I used to live in England so I may perceive British accents differently than other Americans because I used to have one. Usually I associate Britishaccents as part of my life story. I also feel that British accents remind me ofcertain things, like tea and gardens. I also have a strange association between a person being British and them being interesting.
I tend to enjoy British accents and find them quite attractive.
The reception of foreign accents in the U.S. is interesting because I feel like people with European, Australian or New Zealand accents generally have avery positive reception by the American people. People think they sound sexyand exotic and 9 times out of 10 think they sound smarter.
My favorite example of this is a scene from the movie “Love Actually” where a normal, blue collar British guy flies to Wisconsin and ends up meeting four gorgeous American women because they think his accent is “cute”. On the flipside, though, I see a lot of Americans having limited patience and sympathy interacting with foreigners from South America and Asia.
Taryn 陆冰 （Muge：翻译成这样是我的恶趣味没错）
I think that I speak for most American girls when I say that the British accent is very attractive.
As someone who has studied a few foreign languages,I’ve always found accents appealing. There’s just something about the waycertain words sound, the added culture and the mystery behind it all. Having anice accent can sometimes automatically make someone more attractive. Plus, itcertainly helps that many famous people are from England (and also have thatglorious accent) — to name a few: the Royal Family, Daniel Radcliffe, Adele,Benedict Cumberbatch and One Direction.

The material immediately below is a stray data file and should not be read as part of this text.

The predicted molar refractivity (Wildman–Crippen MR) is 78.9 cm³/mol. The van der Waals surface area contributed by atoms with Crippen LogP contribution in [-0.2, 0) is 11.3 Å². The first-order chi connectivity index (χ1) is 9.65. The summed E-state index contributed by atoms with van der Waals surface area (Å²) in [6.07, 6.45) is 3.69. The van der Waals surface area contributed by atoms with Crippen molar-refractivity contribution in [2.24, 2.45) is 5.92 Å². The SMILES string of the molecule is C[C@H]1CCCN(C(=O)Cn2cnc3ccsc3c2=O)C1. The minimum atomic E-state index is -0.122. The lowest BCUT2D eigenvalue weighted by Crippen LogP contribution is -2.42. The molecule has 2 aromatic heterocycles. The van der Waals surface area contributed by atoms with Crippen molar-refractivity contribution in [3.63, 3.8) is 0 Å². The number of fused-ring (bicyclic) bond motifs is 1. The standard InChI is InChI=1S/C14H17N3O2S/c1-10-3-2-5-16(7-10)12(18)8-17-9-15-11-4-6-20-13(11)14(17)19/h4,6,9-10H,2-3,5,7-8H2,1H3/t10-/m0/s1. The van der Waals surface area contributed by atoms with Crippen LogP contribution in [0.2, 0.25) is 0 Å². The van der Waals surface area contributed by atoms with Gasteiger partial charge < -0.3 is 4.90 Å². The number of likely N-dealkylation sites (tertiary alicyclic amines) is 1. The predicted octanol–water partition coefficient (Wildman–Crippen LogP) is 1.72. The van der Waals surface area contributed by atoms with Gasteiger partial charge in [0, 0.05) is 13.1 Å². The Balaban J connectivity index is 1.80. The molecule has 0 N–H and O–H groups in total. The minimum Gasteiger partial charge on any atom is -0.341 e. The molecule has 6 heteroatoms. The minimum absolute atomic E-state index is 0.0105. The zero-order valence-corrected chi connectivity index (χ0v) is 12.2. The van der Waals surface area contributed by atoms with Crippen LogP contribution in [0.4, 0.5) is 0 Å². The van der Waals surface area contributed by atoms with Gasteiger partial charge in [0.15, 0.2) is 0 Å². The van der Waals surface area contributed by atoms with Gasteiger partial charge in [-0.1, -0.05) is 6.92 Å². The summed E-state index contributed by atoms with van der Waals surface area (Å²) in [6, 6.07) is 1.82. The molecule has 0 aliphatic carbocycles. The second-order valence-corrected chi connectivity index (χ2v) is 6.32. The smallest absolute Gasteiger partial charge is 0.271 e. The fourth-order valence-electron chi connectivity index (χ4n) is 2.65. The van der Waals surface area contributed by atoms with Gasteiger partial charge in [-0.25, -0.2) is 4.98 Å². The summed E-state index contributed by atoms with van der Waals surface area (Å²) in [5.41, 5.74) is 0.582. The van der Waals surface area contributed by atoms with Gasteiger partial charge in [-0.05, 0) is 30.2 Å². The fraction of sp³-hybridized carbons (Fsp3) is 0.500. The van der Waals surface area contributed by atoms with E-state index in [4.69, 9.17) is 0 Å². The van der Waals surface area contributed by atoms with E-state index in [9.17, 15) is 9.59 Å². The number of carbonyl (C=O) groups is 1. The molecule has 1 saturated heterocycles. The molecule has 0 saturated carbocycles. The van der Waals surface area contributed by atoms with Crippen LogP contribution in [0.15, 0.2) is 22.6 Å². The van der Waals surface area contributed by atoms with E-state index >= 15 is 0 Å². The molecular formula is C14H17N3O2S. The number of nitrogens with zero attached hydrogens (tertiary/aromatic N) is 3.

Alex 阿里克斯 (Alex的回答在微信消息中被纳入小哥，其实是她是Cecilia的一位美国女性朋友！）
I think that most Americans believe British accents are cool and refined. Throughout my interactions with people with British accents, I’ve noticed that they definitely get more attention from others because of it. However if I were to be surrounded by people with these types of accents 24/7 in the U.K., I think I would find them a bit much because I am so conditioned to hearing American accents. I also think it is more difficult to discern what a person with a thick British accent is saying.
Every four years, the FIFA World Cup creates a rift between the United States and the rest of the world that is not only cultural, but linguistic. While “football” fans in Europe and South America put life on hold for the duration of the tournament, American “soccer” fans are reminded of their national team’s irrelevance to the game, as well as our ongoing national apathy to the sport (despite its growing popularity).
For the British, America’s insistence on using the term “football” for a sport that is played with one’s hands is one ofthe most peculiar elements of American exceptionalism. For Americans such as me, the British accent is one of the country’s great charms and curiosities.
My thoughts about the British accent do not represent the views of the average American because my grandparents come from the British Isles. My mother’s parents are both from Scotland, and my father’s mom is from England. Based on this experience, I’m well aware of the great diversity of dialects within Britain. Speaking for the average American, however, it is fair to say that we associate the British accent with the standard London dialect, which is spoken by British royal family and members of the English upper class.
Consequently, the British accent is associated with erudition, aristocratic manners, and eloquence. Because most Americans identify the Queen as England’s most recognizable public figure, we tend to think that all British people speak like the residents of Buckingham Palace. Unfortunately, many citizens of Great Britain probably think all Americans speak like George W. Bush.
很多年轻的美国人不可避免的把他们认识的英国人归到两种套路中: 要么是特别搞笑，要么是特别“高逼格”— 所以在美国高中和大学的英国人基本上就得在这两种认知中挑选。
I study linguistics and have been trained to think about accents scientifically rather than emotionally (but actually), so answering the real question is pretty hard. But answering the general “what doAmericans think” question (in my experience):
Young Americans almost invariably force people they interact with who happen to have British accents into one of two stereotypes: funny or posh– and that stereotype becomes their identity in their high school or college community.